18 providing this forum to negotiate trade, a more prosperous, peaceful and accountable economic world38 will emerge, ideally, and provide a dispute settlement process that will reduce the risk of trade disputes becomi ng political or military conflicts. The WTO also believes that by bringing down trade barriers, the system will break down other barriers between peoples and nations.39 The WTO was established in 1995 as the successor to the General Agreement on Tariffs and Trade (GATT), form ed after the Second World War.40 The WTO and GATT proclaim to have facilitate d the growth of world trade by 6% annually since 1950. The WTO has expanded the range of trade cove red under GATT, from that of goods to include services, intellectual property, procurement, invest ment and agriculture. The system-sponsored trade negotiations were first used to discuss tariff reductions, but they have since included discussions of antidumping and non-tariff m easures. The 1986-94 Uruguay Round resulted in the cr eation of the WTO. Today, there are 153 members of the WTO as of July 23, 2008. Each member has equal representation within the WTO and all major decisions are made by the member ship and are usually taken by consensus. This process, continued from the organiza tions predecessor, GATT, which allows all members to have their interests heard and considered. When a consensus cannot be achieved, the agreement allows for voting whic h is won with a majority of votes cast.41 When a decision has been made, it is up to th e members to ratify the agreement in their respective legislatures. 38 World Trade Organization, The World Trade Organi zation...In Brief, World Trade Organization, pg. 2 http://www.wto.org/englis h/thewto_e/whatis_e/i nbrief_e/inbr00_e.htm (accessed November 18, 2008). 39 The World Trade OrganizationIn Brief, 2. 40 The World Trade OrganizationIn Brief 3. 41 World Trade Organization, Understanding the WTO, World Trade Organization, http://www.wto.org/english/thewto _e/whatis_e/tif_e/tif_e.htm (accessed November 18, 2008).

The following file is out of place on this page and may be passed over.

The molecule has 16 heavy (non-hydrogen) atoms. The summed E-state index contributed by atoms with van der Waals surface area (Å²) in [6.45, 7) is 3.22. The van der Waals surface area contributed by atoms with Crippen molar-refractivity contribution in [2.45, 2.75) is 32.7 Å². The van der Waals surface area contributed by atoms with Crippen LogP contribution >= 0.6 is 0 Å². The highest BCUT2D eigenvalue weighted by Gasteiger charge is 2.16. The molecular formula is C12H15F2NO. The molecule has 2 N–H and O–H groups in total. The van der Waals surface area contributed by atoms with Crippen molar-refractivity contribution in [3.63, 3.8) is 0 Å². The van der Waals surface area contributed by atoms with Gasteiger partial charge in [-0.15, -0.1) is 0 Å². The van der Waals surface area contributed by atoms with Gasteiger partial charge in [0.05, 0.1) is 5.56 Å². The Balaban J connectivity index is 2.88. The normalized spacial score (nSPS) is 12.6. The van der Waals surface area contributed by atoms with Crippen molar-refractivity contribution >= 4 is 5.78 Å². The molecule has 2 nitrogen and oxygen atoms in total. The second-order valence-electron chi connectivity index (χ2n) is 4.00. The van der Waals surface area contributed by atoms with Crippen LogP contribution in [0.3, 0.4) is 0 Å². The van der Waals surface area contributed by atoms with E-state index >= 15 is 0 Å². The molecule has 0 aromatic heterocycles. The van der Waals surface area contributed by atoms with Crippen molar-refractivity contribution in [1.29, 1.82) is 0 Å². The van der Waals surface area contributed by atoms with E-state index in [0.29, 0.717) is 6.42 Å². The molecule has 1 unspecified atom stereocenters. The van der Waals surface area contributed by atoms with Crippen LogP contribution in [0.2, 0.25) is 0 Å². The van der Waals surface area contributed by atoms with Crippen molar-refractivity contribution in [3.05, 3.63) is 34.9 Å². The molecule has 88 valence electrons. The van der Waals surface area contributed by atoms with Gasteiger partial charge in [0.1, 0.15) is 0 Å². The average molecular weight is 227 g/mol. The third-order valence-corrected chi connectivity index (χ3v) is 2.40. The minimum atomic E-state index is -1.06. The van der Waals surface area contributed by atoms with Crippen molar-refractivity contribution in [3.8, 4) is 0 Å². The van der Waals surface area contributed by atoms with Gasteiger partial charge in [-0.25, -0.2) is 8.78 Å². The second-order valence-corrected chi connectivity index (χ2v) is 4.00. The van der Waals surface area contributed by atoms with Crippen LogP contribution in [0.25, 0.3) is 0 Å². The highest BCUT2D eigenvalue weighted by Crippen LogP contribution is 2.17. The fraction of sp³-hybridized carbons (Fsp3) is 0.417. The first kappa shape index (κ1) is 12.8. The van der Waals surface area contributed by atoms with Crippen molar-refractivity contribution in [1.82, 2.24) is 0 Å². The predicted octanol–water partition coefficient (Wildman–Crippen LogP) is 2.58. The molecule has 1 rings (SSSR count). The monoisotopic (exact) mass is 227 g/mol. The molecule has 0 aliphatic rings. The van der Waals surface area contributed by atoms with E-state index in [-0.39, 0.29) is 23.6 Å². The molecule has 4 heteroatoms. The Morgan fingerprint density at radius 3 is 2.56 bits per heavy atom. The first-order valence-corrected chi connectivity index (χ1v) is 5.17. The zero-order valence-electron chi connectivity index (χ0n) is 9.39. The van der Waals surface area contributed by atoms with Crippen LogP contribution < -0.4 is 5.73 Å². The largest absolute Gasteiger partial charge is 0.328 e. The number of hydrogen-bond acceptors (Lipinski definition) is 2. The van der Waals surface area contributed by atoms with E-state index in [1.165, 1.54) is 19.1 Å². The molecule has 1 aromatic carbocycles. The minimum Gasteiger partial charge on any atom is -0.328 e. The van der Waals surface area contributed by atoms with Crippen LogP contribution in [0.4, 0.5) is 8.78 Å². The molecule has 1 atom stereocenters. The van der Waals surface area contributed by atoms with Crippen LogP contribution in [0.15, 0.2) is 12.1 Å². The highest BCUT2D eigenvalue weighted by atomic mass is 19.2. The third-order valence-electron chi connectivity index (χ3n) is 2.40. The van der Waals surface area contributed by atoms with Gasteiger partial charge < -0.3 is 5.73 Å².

19 Ministerial Conferences, meetings of the heads of state of all WTO members, are held at least every 2 years. The conferences carry out the functions of the WTO and have the authority to make decisions on any of the matters under the Multilateral Trade Agreements.42 There have been 6 important ministerial conferences since the establishment of the WTO, which are ofte n referred to as rounds due to the ongoing negotiations that follow thes e conferences. One of the most important rounds was the Doha Round. Initiated in 2000 by talks on agriculture and serv ices, the round was officially launched as a broader work progr am, the Doha Development Agenda (DDA) in Doha, Qatar, in November 2001. This negotia tion added issues such as non-agricultural tariffs, trade and environment, subsidies, inte llectual property, and many others that have been brought up by developing countries having difficulties implementing current WTO agreements.43 Continuing negotiations have been refi ned by work at Cancn in 2003, Geneva in 2004, and Hong Kong in 2005. Today, Progress has been made in important areas, such as agriculture and non-agricultural market access, but discussions are ongoing. Discussions in July of 2008 re sulted in a package of negotiated modalities that are being continually renegotiated, with the Ch airperson working as a mediator between delegates. While changes have been made, and members have come to a consensus in many areas, the area of environmental product s is still undefined. The discussions on trade and the environment are particularly applicable to catch documentation schemes because there are potential inconsistencies between the regulations of multilateral 42 Anupam Goyal, The WTO and International Environmental Law (California: Oxford University Press, 2006), 22. 43 The World Trade Organization...In Brief, 3.